First in a two-part series on the storage of used radioactive fuel at the San Onofre Nuclear Generating Station.
Concerns about the safety of spent fuel rods being stored at the shuttered San Onofre Nuclear Generating Station have inspired action by residents and city officials in Laguna Beach, which lies 20 miles north of the plant.
Residents fear a nuclear disaster could result from a terrorist attack, earthquake or fire.
But the chance of a catastrophe at the site is minuscule, according to the Nuclear Regulatory Commission.
Nonetheless, community group Let Laguna Vote organized a letter-writing campaign in early January urging the NRC, Department of Defense and the Department of Energy to remove the spent fuel.
And city officials adopted a resolution last month insisting the fuel — ceramic pellets made of uranium oxide that are stored in metal rods — be removed as soon as possible from San Onofre, which was closed in June 2013 as a result of faulty steam generators.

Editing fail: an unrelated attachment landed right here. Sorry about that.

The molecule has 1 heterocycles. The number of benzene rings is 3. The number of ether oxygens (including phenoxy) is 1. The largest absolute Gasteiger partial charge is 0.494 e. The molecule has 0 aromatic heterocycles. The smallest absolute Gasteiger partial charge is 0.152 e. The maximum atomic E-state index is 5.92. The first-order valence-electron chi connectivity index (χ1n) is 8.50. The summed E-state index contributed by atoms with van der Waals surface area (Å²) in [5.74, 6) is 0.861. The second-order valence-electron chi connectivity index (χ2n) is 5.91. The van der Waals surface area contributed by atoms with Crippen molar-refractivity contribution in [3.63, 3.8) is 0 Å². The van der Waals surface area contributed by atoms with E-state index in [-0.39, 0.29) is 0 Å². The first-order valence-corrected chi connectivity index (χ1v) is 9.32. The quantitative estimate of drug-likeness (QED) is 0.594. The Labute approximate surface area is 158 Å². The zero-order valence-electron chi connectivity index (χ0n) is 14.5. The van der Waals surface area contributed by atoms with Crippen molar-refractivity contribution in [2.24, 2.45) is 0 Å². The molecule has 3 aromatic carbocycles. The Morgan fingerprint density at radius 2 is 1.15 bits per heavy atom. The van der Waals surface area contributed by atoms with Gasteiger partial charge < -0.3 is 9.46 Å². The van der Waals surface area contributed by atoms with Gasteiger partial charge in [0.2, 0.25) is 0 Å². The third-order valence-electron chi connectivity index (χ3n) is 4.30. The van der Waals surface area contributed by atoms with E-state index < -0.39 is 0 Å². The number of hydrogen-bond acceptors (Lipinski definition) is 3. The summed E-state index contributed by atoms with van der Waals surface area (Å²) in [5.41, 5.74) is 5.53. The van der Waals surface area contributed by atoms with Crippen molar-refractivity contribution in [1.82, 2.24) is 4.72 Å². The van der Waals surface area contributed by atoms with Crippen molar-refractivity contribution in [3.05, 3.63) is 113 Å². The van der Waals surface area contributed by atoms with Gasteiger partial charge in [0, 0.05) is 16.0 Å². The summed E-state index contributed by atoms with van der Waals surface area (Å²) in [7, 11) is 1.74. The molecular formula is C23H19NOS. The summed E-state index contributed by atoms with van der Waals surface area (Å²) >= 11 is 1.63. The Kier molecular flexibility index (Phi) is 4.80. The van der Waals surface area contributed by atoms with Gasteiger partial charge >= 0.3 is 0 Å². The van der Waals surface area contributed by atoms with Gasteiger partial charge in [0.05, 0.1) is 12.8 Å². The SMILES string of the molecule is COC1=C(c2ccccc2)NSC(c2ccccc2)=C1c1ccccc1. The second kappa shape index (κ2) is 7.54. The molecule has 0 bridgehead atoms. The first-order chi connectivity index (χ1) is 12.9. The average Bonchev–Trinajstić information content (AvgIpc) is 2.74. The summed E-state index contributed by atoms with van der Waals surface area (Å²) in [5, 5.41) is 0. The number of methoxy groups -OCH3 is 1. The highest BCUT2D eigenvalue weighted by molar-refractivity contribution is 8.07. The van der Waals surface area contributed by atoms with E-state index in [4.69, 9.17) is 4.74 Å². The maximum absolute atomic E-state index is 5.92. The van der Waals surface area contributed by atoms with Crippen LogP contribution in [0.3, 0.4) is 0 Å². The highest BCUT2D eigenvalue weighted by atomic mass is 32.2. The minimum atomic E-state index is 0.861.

Southern California Edison’s emergency management plan for San Onofre, made public last month, said a leak from a pool that cools radioactive matter is one of the most realistic, though unlikely, disaster scenarios.
Edison, which owns 80% of the plant, is holding used nuclear fuel on-site in steel-lined pools or encased in concrete casks, waiting, as are other plant operators across the country, for the U.S. Department of Energy to designate a permanent disposal site.
But Let Laguna Vote Chairwoman Rita Conn said one can’t be too careful when it comes to nuclear fuel.
“No matter how safe a design, there are always random, unplanned events that can’t be imagined,” she said. “We feel like the Department of Defense should guard this as it guards its weapons. The stakes are too high.”